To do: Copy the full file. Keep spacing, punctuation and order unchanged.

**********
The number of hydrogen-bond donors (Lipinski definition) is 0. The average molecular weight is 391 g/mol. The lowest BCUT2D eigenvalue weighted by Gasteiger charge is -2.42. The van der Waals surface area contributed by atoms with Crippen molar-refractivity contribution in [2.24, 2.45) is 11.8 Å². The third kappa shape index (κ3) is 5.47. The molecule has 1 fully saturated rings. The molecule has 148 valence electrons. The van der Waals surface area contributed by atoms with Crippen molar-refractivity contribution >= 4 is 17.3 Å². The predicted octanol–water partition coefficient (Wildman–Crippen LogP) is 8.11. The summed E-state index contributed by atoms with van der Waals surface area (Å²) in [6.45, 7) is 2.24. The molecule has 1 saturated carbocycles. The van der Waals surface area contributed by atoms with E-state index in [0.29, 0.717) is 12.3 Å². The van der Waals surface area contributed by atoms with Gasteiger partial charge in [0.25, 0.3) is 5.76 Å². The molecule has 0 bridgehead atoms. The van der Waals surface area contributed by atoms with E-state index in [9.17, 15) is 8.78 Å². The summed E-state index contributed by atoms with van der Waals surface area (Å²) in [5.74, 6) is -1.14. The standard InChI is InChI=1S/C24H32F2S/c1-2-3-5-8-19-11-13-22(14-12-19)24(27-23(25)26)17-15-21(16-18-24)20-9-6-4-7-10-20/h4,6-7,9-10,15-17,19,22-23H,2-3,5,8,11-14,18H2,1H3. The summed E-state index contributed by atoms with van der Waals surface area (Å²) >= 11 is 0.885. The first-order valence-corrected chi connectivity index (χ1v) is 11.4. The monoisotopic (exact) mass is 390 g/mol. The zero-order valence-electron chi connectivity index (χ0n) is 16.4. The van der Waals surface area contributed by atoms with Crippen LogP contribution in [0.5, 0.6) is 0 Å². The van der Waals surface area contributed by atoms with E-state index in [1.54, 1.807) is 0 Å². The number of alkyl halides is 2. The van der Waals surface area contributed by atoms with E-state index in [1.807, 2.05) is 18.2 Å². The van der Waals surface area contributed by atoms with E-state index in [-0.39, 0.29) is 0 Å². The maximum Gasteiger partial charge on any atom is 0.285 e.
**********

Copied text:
The number of hydrogen-bond donors (Lipinski definition) is 0. The average molecular weight is 391 g/mol. The lowest BCUT2D eigenvalue weighted by Gasteiger charge is -2.42. The van der Waals surface area contributed by atoms with Crippen molar-refractivity contribution in [2.24, 2.45) is 11.8 Å². The third kappa shape index (κ3) is 5.47. The molecule has 1 fully saturated rings. The molecule has 148 valence electrons. The van der Waals surface area contributed by atoms with Crippen molar-refractivity contribution >= 4 is 17.3 Å². The predicted octanol–water partition coefficient (Wildman–Crippen LogP) is 8.11. The summed E-state index contributed by atoms with van der Waals surface area (Å²) in [6.45, 7) is 2.24. The molecule has 1 saturated carbocycles. The van der Waals surface area contributed by atoms with E-state index in [0.29, 0.717) is 12.3 Å². The van der Waals surface area contributed by atoms with Gasteiger partial charge in [0.25, 0.3) is 5.76 Å². The molecule has 0 bridgehead atoms. The van der Waals surface area contributed by atoms with E-state index in [9.17, 15) is 8.78 Å². The summed E-state index contributed by atoms with van der Waals surface area (Å²) in [5.74, 6) is -1.14. The standard InChI is InChI=1S/C24H32F2S/c1-2-3-5-8-19-11-13-22(14-12-19)24(27-23(25)26)17-15-21(16-18-24)20-9-6-4-7-10-20/h4,6-7,9-10,15-17,19,22-23H,2-3,5,8,11-14,18H2,1H3. The summed E-state index contributed by atoms with van der Waals surface area (Å²) >= 11 is 0.885. The first-order valence-corrected chi connectivity index (χ1v) is 11.4. The monoisotopic (exact) mass is 390 g/mol. The zero-order valence-electron chi connectivity index (χ0n) is 16.4. The van der Waals surface area contributed by atoms with Crippen LogP contribution in [0.5, 0.6) is 0 Å². The van der Waals surface area contributed by atoms with E-state index in [1.54, 1.807) is 0 Å². The number of alkyl halides is 2. The van der Waals surface area contributed by atoms with E-state index in [1.807, 2.05) is 18.2 Å². The van der Waals surface area contributed by atoms with E-state index in [-0.39, 0.29) is 0 Å². The maximum Gasteiger partial charge on any atom is 0.285 e.